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January 2005

Necrolytic Acral Erythema: A Patient From the United States Successfully Treated With Oral Zinc

Author Affiliations

Author Affiliations: Department of Dermatology and Venereology, Faculty of Medicine, Ain Shams University, Cairo, Egypt (Dr Abdallah); Departments of Dermatology (Drs Hull and Horn) and Pathology (Dr Horn), College of Medicine, University of Arkansas for Medical Sciences, and Central Arkansas Veterans Healthcare System, Little Rock.

Arch Dermatol. 2005;141(1):85-87. doi:10.1001/archderm.141.1.85

Background  Recently, necrolytic acral erythema (NAE) has been described as a cutaneous marker for hepatitis C virus (HCV) infection. Only 2 cases have been reported in the United States. Successful remission has been induced only with interferon therapy with or without ribavirin.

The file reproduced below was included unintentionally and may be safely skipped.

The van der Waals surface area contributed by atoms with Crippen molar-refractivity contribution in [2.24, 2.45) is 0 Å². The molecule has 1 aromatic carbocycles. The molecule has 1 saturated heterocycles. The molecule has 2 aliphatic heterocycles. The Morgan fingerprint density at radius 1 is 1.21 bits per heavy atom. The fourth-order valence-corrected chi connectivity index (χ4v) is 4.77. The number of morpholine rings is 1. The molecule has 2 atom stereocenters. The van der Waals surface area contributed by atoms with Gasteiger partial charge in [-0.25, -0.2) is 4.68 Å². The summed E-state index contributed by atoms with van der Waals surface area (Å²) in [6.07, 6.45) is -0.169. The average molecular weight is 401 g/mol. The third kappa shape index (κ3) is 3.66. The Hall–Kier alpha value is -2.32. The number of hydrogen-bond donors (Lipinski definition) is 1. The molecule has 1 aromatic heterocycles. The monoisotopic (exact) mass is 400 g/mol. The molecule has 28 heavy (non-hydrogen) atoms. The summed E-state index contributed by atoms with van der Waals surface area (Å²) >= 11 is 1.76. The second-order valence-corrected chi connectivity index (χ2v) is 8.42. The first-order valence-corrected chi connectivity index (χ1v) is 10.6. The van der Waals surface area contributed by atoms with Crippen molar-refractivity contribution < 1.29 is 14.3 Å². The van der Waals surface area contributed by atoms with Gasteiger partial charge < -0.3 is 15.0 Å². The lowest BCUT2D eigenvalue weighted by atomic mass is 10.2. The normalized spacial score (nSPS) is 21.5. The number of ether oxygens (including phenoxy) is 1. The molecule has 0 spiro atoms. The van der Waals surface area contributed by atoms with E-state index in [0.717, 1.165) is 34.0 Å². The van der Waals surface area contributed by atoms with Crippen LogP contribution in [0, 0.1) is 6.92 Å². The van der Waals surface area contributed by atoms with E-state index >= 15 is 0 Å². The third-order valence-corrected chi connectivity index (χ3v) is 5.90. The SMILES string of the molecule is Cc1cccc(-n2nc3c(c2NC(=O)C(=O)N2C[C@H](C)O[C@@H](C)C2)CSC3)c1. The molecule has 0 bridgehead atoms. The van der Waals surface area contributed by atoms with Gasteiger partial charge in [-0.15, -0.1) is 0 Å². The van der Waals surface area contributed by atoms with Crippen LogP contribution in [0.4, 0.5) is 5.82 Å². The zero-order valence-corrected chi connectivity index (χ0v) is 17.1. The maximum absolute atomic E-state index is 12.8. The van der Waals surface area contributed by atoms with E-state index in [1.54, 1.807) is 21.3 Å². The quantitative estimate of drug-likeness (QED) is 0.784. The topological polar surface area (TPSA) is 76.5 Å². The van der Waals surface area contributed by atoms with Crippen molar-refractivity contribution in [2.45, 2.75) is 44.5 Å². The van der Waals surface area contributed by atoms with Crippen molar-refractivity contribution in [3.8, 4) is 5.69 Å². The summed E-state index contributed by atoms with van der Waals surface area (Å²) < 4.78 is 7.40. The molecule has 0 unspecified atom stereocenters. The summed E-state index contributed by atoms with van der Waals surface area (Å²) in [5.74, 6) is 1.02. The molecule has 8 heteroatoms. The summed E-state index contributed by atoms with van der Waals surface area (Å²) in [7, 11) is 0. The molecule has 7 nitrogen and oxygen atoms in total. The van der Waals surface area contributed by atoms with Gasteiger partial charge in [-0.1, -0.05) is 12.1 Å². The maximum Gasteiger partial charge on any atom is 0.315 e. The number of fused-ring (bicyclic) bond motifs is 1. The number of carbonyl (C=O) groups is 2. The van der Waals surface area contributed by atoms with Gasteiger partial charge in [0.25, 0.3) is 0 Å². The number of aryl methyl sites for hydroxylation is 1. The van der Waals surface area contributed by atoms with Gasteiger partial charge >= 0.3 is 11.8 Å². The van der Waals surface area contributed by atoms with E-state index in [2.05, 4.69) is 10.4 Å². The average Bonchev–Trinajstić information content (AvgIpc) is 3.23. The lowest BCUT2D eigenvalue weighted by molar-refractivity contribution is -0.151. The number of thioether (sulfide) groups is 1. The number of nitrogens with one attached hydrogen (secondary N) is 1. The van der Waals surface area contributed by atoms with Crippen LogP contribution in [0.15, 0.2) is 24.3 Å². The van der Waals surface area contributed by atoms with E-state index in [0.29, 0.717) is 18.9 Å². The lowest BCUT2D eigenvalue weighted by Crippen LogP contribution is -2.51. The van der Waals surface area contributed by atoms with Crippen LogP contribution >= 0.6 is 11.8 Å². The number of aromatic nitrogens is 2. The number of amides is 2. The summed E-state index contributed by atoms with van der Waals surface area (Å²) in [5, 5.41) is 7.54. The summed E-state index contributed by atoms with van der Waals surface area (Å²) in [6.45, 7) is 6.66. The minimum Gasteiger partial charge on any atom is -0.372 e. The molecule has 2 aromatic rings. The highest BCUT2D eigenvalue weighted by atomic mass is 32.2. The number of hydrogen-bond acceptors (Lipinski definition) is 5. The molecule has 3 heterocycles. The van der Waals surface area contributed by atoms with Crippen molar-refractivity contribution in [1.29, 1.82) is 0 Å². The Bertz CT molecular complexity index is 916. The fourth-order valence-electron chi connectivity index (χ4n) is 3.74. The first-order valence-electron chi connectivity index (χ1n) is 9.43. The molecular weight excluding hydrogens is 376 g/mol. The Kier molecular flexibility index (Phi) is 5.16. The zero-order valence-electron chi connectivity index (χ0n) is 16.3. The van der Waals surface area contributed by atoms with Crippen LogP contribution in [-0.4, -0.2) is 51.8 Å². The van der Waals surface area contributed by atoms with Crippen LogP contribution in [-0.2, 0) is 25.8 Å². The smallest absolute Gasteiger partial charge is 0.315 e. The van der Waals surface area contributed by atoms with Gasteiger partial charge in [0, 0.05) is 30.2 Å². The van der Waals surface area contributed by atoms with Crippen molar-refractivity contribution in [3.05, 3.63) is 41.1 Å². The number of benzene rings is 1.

Observations  We describe a 46-year-old, HCV-positive African American woman with well-defined, dusky, erythematous plaques on the dorsa of the feet, Achilles tendons, legs, knees, and elbows. Histologic examination revealed confluent upper epidermal necrosis, acanthosis, papillomatosis, and superficial and deep perivascular inflammation. She was diagnosed as having NAE. We induced successful disease remission with oral zinc administration. This is the third NAE case reported in the United States and the first report of disease remission with oral zinc therapy alone.

Conclusions  Since its initial description in Egypt, more cases of NAE are being reported in the United States. Increased awareness of this entity is crucial. Oral zinc might represent a less toxic alternative therapeutic option for patients with NAE.